Functions of a Trademark- a way of seeing life?
Nina Barzey, IP lawyer, Sandvik Intellectual Property AB, Sweden
In certain situations, the trademark owner cannot base a claim against an infringer on the fact that the essential function of the trademark has been impaired. There are situations as we shall see where a defendant is using an identical trademark on identical goods but where there is no confusion as to the commercial origin of the goods. Traditionally, it has been thought that it is only the essential function indicating commercial origin that deserves protection. Hence, if the defendant is successful in a defence that such essential function has not been affected, the trademark owner is left with no remedy. Where the earlier trademark also has an extended protection as a reputed trademark, it is especially pertinent to find a way of ensuring protection to prevent dilution of such reputed trademark. The significance of creating a legal system that recognises the purposes of a trademark is of paramount importance in today’s ever expanding global commercial environment. The Commission has recognised this and has declared that “Europe depends on powerful brands. This requires strong trade mark protection that is effective against improper licensing, non-use, or infringements”. This article will explore the possibilities of protecting reputed trademarks in light of developments in case law. The focus of this article is on the legal provisions on double identity and the protection afforded to trademarks with extended protection as they are related in that they both seek to safeguard the investment in promotion and neither require proof of likelihood of confusion under the legal provisions. In deed, in the Google decision, the Attorney General (“AG”) arranged the protection concerned with promotion, innovation and investment on a sliding scale giving the protection for reputed marks under Article 5(2) of the Trademark Directive (the “Directive”) the highest rank as the best protection. The double identity provision under Article 5(1)(a) secured a good second place and 5(1)(b) in the last place with the weakest protection having to prove likelihood of confusion.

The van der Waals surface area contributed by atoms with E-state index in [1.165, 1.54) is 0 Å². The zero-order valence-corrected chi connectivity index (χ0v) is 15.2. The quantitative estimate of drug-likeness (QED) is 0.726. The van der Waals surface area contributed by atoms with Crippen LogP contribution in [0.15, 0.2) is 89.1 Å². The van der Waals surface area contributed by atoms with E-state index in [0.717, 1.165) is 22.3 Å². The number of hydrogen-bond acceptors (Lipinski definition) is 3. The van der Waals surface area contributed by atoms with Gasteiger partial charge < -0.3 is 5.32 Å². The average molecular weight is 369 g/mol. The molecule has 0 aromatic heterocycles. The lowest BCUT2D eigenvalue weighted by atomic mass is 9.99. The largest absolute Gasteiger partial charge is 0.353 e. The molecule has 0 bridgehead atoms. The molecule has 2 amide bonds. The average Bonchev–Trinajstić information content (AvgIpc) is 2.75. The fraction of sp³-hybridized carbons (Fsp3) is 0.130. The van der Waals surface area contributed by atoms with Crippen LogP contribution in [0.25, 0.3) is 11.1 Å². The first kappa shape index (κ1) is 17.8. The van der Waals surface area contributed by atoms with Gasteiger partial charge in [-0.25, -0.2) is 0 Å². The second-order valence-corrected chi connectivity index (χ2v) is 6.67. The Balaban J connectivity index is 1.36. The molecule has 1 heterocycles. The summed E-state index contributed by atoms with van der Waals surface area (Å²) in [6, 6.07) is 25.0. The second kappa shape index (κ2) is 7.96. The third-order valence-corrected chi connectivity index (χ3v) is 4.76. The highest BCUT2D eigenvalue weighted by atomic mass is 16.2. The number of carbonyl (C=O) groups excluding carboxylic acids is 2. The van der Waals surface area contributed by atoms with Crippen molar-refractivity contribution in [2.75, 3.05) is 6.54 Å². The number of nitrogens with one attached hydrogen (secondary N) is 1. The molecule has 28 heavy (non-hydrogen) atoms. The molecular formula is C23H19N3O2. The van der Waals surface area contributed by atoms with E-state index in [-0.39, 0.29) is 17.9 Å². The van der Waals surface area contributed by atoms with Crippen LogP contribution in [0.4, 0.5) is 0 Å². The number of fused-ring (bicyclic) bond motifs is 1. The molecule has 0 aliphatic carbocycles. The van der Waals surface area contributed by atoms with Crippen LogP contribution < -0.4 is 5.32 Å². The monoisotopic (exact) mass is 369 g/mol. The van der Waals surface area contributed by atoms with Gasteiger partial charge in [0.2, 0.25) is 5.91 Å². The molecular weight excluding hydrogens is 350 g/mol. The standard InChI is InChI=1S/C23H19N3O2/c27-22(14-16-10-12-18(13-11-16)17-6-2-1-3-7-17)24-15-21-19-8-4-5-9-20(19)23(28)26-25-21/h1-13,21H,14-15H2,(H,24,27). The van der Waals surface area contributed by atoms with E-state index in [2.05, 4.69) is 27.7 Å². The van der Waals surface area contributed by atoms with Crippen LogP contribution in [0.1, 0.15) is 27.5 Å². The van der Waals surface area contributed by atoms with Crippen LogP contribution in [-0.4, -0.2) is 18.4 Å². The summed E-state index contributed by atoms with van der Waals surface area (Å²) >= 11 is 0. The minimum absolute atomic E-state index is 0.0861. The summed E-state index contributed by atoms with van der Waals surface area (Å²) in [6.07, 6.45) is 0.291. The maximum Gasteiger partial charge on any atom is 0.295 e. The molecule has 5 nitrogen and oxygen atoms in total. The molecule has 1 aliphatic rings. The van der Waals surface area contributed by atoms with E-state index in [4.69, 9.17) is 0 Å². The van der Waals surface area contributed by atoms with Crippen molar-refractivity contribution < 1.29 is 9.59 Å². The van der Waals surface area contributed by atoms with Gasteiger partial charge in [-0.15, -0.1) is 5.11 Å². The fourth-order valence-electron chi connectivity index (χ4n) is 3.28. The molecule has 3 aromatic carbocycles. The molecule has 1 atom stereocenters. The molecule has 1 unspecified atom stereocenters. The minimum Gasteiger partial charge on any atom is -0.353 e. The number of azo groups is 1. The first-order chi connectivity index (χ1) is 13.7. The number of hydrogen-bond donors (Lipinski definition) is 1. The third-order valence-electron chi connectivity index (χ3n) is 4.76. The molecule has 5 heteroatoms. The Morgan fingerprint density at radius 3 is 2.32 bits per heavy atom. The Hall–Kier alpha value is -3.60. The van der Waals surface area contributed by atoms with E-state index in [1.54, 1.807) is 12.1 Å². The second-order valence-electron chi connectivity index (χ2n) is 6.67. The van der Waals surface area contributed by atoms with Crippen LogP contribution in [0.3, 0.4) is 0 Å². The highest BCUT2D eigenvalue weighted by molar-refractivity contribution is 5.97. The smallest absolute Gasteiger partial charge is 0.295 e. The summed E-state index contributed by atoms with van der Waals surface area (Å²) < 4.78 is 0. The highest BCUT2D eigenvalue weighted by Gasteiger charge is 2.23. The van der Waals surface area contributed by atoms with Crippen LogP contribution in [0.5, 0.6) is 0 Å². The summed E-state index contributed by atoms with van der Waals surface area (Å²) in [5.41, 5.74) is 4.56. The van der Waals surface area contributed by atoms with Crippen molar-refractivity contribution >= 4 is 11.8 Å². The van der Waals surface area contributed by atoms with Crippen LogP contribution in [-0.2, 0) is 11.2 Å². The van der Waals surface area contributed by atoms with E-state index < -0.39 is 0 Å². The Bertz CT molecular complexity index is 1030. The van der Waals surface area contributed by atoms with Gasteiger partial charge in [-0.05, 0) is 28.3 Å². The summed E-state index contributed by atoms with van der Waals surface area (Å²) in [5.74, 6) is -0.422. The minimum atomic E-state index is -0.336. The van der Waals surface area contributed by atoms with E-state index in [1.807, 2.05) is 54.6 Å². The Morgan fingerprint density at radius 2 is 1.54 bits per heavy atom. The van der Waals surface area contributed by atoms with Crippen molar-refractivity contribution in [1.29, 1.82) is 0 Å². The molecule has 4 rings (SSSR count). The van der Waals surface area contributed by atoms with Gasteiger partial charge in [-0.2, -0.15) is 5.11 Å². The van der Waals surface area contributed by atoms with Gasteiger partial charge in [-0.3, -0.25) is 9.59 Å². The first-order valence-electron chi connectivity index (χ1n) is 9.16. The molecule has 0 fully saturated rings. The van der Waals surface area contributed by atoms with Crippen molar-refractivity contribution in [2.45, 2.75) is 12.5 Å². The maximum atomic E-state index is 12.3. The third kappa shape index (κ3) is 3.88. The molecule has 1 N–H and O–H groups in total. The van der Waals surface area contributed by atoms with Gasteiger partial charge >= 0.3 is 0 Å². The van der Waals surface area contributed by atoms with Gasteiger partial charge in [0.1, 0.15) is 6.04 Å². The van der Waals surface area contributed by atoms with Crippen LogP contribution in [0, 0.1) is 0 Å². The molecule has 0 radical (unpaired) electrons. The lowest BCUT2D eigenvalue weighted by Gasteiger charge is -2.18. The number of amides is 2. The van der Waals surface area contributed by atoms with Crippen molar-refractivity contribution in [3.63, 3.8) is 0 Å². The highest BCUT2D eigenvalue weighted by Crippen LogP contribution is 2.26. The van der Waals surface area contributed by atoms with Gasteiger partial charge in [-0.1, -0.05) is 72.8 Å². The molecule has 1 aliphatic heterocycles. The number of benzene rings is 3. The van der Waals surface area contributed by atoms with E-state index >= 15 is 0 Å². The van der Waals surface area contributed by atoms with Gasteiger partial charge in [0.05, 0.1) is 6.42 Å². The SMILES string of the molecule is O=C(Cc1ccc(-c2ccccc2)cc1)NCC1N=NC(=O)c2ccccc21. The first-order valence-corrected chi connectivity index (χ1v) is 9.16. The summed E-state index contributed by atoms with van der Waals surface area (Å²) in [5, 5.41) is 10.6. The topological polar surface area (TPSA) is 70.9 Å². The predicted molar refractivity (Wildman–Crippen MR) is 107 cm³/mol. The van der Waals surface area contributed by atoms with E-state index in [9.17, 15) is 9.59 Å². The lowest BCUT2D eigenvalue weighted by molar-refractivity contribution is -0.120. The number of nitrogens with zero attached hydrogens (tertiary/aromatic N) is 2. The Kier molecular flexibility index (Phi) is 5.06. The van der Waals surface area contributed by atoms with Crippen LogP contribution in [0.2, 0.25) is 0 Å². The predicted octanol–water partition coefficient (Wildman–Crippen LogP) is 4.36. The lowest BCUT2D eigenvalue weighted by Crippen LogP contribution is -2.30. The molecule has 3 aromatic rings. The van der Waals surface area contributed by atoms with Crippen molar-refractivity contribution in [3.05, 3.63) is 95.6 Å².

Further, recitals 2 and 4 of the Directive explain that the intention of the Directive is to ensure the harmonisation of the functioning of the internal market in respect of the substantive law.
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